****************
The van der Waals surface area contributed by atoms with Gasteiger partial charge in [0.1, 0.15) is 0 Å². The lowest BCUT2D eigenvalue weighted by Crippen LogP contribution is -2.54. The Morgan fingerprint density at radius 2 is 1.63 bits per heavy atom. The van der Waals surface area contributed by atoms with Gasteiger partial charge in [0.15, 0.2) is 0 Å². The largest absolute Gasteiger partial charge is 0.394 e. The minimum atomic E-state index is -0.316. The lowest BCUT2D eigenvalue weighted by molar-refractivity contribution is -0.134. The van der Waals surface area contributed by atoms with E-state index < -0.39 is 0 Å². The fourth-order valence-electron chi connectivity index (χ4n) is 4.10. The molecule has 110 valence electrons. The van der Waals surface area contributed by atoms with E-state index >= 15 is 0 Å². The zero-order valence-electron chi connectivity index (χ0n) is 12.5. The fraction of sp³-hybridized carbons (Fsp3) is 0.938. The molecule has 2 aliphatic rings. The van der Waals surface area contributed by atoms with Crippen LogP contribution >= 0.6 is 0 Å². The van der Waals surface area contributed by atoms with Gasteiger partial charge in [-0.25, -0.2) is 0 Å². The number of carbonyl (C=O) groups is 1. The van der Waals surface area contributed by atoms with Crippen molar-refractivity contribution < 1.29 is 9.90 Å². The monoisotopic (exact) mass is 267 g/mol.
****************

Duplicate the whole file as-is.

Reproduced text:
The van der Waals surface area contributed by atoms with Gasteiger partial charge in [0.1, 0.15) is 0 Å². The lowest BCUT2D eigenvalue weighted by Crippen LogP contribution is -2.54. The Morgan fingerprint density at radius 2 is 1.63 bits per heavy atom. The van der Waals surface area contributed by atoms with Gasteiger partial charge in [0.15, 0.2) is 0 Å². The largest absolute Gasteiger partial charge is 0.394 e. The minimum atomic E-state index is -0.316. The lowest BCUT2D eigenvalue weighted by molar-refractivity contribution is -0.134. The van der Waals surface area contributed by atoms with E-state index < -0.39 is 0 Å². The fourth-order valence-electron chi connectivity index (χ4n) is 4.10. The molecule has 110 valence electrons. The van der Waals surface area contributed by atoms with E-state index >= 15 is 0 Å². The zero-order valence-electron chi connectivity index (χ0n) is 12.5. The fraction of sp³-hybridized carbons (Fsp3) is 0.938. The molecule has 2 aliphatic rings. The van der Waals surface area contributed by atoms with Crippen LogP contribution >= 0.6 is 0 Å². The van der Waals surface area contributed by atoms with Gasteiger partial charge in [-0.25, -0.2) is 0 Å². The number of carbonyl (C=O) groups is 1. The van der Waals surface area contributed by atoms with Crippen molar-refractivity contribution < 1.29 is 9.90 Å². The monoisotopic (exact) mass is 267 g/mol.